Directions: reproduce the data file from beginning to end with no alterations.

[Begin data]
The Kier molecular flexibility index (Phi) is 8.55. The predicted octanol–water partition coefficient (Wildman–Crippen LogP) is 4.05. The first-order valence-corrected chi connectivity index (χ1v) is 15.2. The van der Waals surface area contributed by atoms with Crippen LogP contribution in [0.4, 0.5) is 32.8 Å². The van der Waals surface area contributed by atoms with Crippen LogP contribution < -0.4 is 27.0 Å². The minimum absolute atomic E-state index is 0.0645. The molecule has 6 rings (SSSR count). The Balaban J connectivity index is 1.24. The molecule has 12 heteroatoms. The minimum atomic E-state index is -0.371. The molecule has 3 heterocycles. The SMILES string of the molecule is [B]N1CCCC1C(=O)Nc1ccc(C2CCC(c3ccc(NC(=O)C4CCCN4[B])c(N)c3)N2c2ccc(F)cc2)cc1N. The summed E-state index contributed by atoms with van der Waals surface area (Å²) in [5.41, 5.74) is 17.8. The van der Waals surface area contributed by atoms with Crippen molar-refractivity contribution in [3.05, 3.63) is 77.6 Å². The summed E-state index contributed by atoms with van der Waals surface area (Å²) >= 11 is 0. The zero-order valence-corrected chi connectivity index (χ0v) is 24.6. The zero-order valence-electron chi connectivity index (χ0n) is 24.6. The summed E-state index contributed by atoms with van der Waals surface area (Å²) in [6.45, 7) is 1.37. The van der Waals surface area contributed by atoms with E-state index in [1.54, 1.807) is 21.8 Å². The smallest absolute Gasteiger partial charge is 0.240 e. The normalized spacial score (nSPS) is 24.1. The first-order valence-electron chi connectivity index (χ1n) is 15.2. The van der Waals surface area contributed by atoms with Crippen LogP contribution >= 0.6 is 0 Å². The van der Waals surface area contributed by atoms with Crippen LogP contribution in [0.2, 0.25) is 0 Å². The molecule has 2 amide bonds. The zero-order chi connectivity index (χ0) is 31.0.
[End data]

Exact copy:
The Kier molecular flexibility index (Phi) is 8.55. The predicted octanol–water partition coefficient (Wildman–Crippen LogP) is 4.05. The first-order valence-corrected chi connectivity index (χ1v) is 15.2. The van der Waals surface area contributed by atoms with Crippen LogP contribution in [0.4, 0.5) is 32.8 Å². The van der Waals surface area contributed by atoms with Crippen LogP contribution < -0.4 is 27.0 Å². The minimum absolute atomic E-state index is 0.0645. The molecule has 6 rings (SSSR count). The Balaban J connectivity index is 1.24. The molecule has 12 heteroatoms. The minimum atomic E-state index is -0.371. The molecule has 3 heterocycles. The SMILES string of the molecule is [B]N1CCCC1C(=O)Nc1ccc(C2CCC(c3ccc(NC(=O)C4CCCN4[B])c(N)c3)N2c2ccc(F)cc2)cc1N. The summed E-state index contributed by atoms with van der Waals surface area (Å²) in [5.41, 5.74) is 17.8. The van der Waals surface area contributed by atoms with Crippen molar-refractivity contribution in [3.05, 3.63) is 77.6 Å². The summed E-state index contributed by atoms with van der Waals surface area (Å²) >= 11 is 0. The zero-order valence-corrected chi connectivity index (χ0v) is 24.6. The zero-order valence-electron chi connectivity index (χ0n) is 24.6. The summed E-state index contributed by atoms with van der Waals surface area (Å²) in [6.45, 7) is 1.37. The van der Waals surface area contributed by atoms with E-state index in [1.54, 1.807) is 21.8 Å². The smallest absolute Gasteiger partial charge is 0.240 e. The normalized spacial score (nSPS) is 24.1. The first-order valence-electron chi connectivity index (χ1n) is 15.2. The van der Waals surface area contributed by atoms with Crippen LogP contribution >= 0.6 is 0 Å². The van der Waals surface area contributed by atoms with Crippen LogP contribution in [0.2, 0.25) is 0 Å². The molecule has 2 amide bonds. The zero-order chi connectivity index (χ0) is 31.0.